When I received my third Yankee Challenge I was a wee bit nervous because I had no clue what I was being asked to cook: Shrimp Etouffee with a side of Beignets?? Hmmm, sounds a bit French and not at all Southern. Also a bit scary. Thankfully, one of my bestest friends, Katie, is a born and raised Louisiana girl. The only time I have ever had real home cooked “NOLA” food was when Miss Katie asked her Grandma to send us a huge batch of Jambalaya. It was incredibly delicious and to this day I occasionally dream about a ginormous bowl of Jambalaya drizzled in hot sauce appearing magically before my eyes. Katie was my exchange program roommate from LSU during my first year at the University of Tennessee, who happily explained both of these Cajun/Creole dishes to me.
Category Archives: Yankee Challenge
It’s no secret that The Hungry Southerner is partial to Southern Creole/Cajun cuisine. Most Cajun dishes follow a pattern that consists of 3 culinary traditions: the trinity (bell pepper, onion, celery) , a roux, and some Gulf Coast Seafood. These base ingredients mixed with a heavy dose of cajun seasoning, file powder, a little andouille sausage and a large mound of rice can be reworked in 10 dozen different combinations. This challenge is to throw you in to the deep end, and teach you how to swim in the Bayou. This month’s Yankee Challenge is Shrimp Etouffee with a side of Beignets.
After my first Yankee Challenge, Big Southern Breakfast, I picked up a few Southern cookbooks at the library, so I could read up on popular Southern dishes and how to make them. I felt very prepared when I was assigned my second Yankee Challenge: a Southern Vegetable Plate. There would be five vegetables: fried okra, collard greens, fried green tomatoes, black eyed peas, and macaroni and cheese (yes this is a veggie), plus a side of cornbread. There were some rules like the last challenge, that involved making the cornbread and mac-n-cheese from scratch, frying everything in the cast iron skillet, using dried black eyed peas, and the collard greens needed to be cooked with a ham hock or salt pork. Um, what the heck is a ham hock?!
The weather is finally getting warm, the sun is out, and everything is starting to bloom just in time for the latest Yankee Challenge. Because of the warm, wet, Springs in the south we get some tasty vegetables early. It’s always exciting to see what fresh produce is available at the first farmer’s market. In honor of the spring market, this month’s challenge is to cook a classic southern “Vegetable Plate” with a side of cast iron corn bread.
This dish was inspired by my mom’s sauteed veggies that she makes in the summer alongside angel hair pasta. She tosses lots of bright vegetables into a skillet with olive oil and cooks them until they are soft. I decided to bake my veggies and top them with a bit of crumbly light cracker.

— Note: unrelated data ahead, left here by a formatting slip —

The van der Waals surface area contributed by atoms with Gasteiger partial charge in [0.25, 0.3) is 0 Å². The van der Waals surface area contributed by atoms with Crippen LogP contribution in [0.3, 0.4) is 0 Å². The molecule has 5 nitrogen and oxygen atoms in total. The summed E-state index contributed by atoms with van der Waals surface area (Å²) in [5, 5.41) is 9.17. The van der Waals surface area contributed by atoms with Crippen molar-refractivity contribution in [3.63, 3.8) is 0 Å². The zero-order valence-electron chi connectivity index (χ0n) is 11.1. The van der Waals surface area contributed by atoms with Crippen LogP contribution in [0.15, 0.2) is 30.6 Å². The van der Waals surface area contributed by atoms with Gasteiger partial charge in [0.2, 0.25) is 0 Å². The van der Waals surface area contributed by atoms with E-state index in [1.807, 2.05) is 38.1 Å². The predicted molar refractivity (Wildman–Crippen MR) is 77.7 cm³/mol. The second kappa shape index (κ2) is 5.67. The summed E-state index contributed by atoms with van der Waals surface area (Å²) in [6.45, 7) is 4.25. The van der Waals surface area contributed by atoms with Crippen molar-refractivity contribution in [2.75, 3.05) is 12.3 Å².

I couldn’t tackle buttermilk biscuits without first consulting the Queen of Southern Breakfast: MawMaw
Of course she was tickled to hear from her favorite granddaughter-in-law and very excited that I was attempting to make a Southern breakfast of my own for her favorite grandson. After some catching up, she got down to business and told me that I couldn’t make biscuits without self-rising flour (and her blackberry jam, but we are all out). She said that one could do with regular flour, baking soda, and baking powder – but she never uses it, nor does she know how much of each to use. SO, just when I thought I was raring and ready to go, I had to rush to the grocery store to pick up some self-rising flour.
I couldn’t believe I almost messed up my challenge before I had even started!
The first Yankee Challenge is to season that brand new cast iron skillet, and cook us an old fashion Big Southern Breakfast. Breakfast must include: Thick Cut Bacon, Eggs (no omelets), Stone Ground Grits , Skillet Gravy and Butter Milk Biscuits . The rules are as follows: No olive oil allowed (butter or lard only); Everything, but the grits, has to be cooked in the cast iron skillet; and Everything must be made from scratch (no instant gravy mixes, quick biscuits, or instant grits). Make sure to season your cast iron skillet the day before, by rubbing a thin coat of lard or Crisco over every surface, and baking it alone in the oven at 250 degrees for 2 hours. Once your skillet is seasoned you won’t have to season it again, if used frequently. Some tips would be to cook the biscuits first, remove them from the skillet and then cook the bacon and eggs together. Try leaving a few table spoons of the bacon grease in the pan for the gravy, and keeping those tasty little bacon crisps with it. Stone grits will take 20 -30 minutes, maybe longer, so get them started while baking the biscuits. Don’t be afraid to season everything liberally with salt, pepper and/or whatever else peeks your interest (Tony Chachere’s is your friend). And don’t use soap and water on your cast iron skillet, just wipe it clean when your done. We will check in with Caitlin soon to see how she did.
Readers leave us a comment and offer your favorite biscuit recipes, ways to cook eggs, or gravy secrets. Don’t forget to try out the challenge for yourself and take pictures, we’d love to post everyone’s trials with the Big Southern Breakfast. Stop by and give Caitlin, “The Yankee”, a word of encouragement or recipe for the challenge. There will be a PRIZE, each month, for the reader with the best pictures and story about their Yankee Challenge experience, so get cooking y’all. Post your pictures to our Flickr group here or to our Facebook Fan Page here .